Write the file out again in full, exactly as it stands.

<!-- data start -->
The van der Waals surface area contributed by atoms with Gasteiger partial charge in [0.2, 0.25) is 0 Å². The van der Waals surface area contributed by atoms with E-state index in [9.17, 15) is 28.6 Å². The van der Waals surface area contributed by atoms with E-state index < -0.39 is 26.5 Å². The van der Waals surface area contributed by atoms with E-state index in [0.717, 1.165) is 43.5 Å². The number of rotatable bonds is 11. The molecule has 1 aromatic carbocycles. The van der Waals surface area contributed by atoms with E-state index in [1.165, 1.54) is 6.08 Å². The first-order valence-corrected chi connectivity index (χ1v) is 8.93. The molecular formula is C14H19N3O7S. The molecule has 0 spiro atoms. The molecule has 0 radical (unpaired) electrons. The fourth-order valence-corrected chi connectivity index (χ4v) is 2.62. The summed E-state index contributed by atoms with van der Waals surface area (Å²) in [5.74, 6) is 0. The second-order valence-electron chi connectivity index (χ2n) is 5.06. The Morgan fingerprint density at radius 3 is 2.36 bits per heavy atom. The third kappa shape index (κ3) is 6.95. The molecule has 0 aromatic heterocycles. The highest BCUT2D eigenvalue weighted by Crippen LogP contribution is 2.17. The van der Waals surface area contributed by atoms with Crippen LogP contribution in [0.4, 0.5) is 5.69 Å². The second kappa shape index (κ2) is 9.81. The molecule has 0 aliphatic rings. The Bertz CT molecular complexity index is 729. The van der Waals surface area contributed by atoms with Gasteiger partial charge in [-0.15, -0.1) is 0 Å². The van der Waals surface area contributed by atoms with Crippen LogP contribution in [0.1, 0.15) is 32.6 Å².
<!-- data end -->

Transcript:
The van der Waals surface area contributed by atoms with Gasteiger partial charge in [0.2, 0.25) is 0 Å². The van der Waals surface area contributed by atoms with E-state index in [9.17, 15) is 28.6 Å². The van der Waals surface area contributed by atoms with E-state index < -0.39 is 26.5 Å². The van der Waals surface area contributed by atoms with E-state index in [0.717, 1.165) is 43.5 Å². The number of rotatable bonds is 11. The molecule has 1 aromatic carbocycles. The van der Waals surface area contributed by atoms with E-state index in [1.165, 1.54) is 6.08 Å². The first-order valence-corrected chi connectivity index (χ1v) is 8.93. The molecular formula is C14H19N3O7S. The molecule has 0 spiro atoms. The molecule has 0 radical (unpaired) electrons. The fourth-order valence-corrected chi connectivity index (χ4v) is 2.62. The summed E-state index contributed by atoms with van der Waals surface area (Å²) in [5.74, 6) is 0. The second-order valence-electron chi connectivity index (χ2n) is 5.06. The Morgan fingerprint density at radius 3 is 2.36 bits per heavy atom. The third kappa shape index (κ3) is 6.95. The molecule has 0 aromatic heterocycles. The highest BCUT2D eigenvalue weighted by Crippen LogP contribution is 2.17. The van der Waals surface area contributed by atoms with Crippen LogP contribution in [0.4, 0.5) is 5.69 Å². The second kappa shape index (κ2) is 9.81. The molecule has 0 aliphatic rings. The Bertz CT molecular complexity index is 729. The van der Waals surface area contributed by atoms with Gasteiger partial charge in [-0.15, -0.1) is 0 Å². The van der Waals surface area contributed by atoms with Crippen LogP contribution in [0.1, 0.15) is 32.6 Å².